Role of the First Amendment in Freedom of Speech and Social Media

3444 words (14 pages) Essay in Human Rights

14/02/19 Human Rights Reference this

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Freedom Speech in The Age of Social Media

Summary:

This paper discusses the First Amendment and its role and relevance in the Internet and Social Media. It touches base on violation of First Amendment Rights through censorship, and libel cases that were not protected by the First Amendment on Social Media.

The First Amendment of the Constitution can be found in the First section, which is called the Bill of Rights, which are known to be the most significant part of the US Constitution. The First Amendment entitles US citizens the vital freedoms of speech, religion and expression. Not all countries give these rights to their citizens and this is why US citizens are so fortunate because they have the freedom to express themselves and to stand up for what they believe in or what they don’t. The Founding Fathers ‘Framers’ of the US Constitution had a vision for the United States and for its citizens to have these vital freedoms, the problem is that these amendments were written centuries ago, and with time and new technologies come many changes and the interpretation of these rights has changes because of these technologies, especially now in the age of Social Media.

Most of modern interaction and conversation is now done on Social Media platforms with the help of the Internet and a problem with this is that there are very few laws that regulate what happens online. Thanks to the internet and the new technologies, most people have access to social media platforms, therefore people have access to information and opinions in the palm of their hands. The internet has proven that speech is easy on these Social Media Platforms, because most people can access the internet and basically write or speak their minds through videos or blogs. An amazing example of this can be sites like Yelp, where people are able to give restaurants and hotels ratings and they can say whatever they want and it is not considered libel. Many people take it online to rant about things that happen to them, other like to speak their mind, but recently many Social Media platforms have been banning certain words that might be offensive to others and deleting this that might affect others, this is a violation of freedom a speech. Pages such as Facebook will not let you type in certain words that other’s might find offensive, or they will directly delete a comment or photograph that is inappropriate or that might hurt somebody else. Although these censorships help save people’s lives from cyberbullying or prevent people from using strong words, it is censorship nonetheless.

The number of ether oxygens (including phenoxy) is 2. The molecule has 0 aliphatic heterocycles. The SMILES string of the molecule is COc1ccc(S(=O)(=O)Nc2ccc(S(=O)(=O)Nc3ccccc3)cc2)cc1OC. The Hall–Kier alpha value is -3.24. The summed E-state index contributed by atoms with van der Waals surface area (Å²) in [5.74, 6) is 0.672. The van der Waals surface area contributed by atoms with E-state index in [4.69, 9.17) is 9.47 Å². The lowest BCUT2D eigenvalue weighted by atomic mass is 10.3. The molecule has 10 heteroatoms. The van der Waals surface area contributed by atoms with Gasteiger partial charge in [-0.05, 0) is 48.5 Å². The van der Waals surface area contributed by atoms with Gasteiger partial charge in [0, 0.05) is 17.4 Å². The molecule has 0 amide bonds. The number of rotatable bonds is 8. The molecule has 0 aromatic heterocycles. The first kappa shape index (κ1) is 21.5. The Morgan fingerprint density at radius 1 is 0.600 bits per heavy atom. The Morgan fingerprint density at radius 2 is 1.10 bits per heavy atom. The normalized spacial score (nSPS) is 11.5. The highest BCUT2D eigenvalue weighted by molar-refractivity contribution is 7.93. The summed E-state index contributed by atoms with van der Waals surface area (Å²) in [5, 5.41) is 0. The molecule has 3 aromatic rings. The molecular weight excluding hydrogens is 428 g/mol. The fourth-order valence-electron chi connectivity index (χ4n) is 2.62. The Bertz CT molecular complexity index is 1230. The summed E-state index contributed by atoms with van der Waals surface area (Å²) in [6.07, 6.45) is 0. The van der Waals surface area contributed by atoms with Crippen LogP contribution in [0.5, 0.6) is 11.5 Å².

Social Media and the Internet has altered the way that people communicate and as new technologies emerge people have to learn to adapt to them. Thanks to the usage of chat forms, instant messaging, picture & video sharing, social networking, blogs, image collecting boards among many other things, people are adapting more than ever. Throughout out the last 20 years, the Internet has quickly expanded and matured as new technologies are being developed. With the invention of social media platforms, the way that people network and communicate has completely changed, even the way that they read and consumer the news. Social media platforms have given individuals a freedom that they never thought was possible, they feel free to access whatever they want and to express however they want to express themselves, they even have the protection of speaking and posting anomalously, and many people hide behind their computers.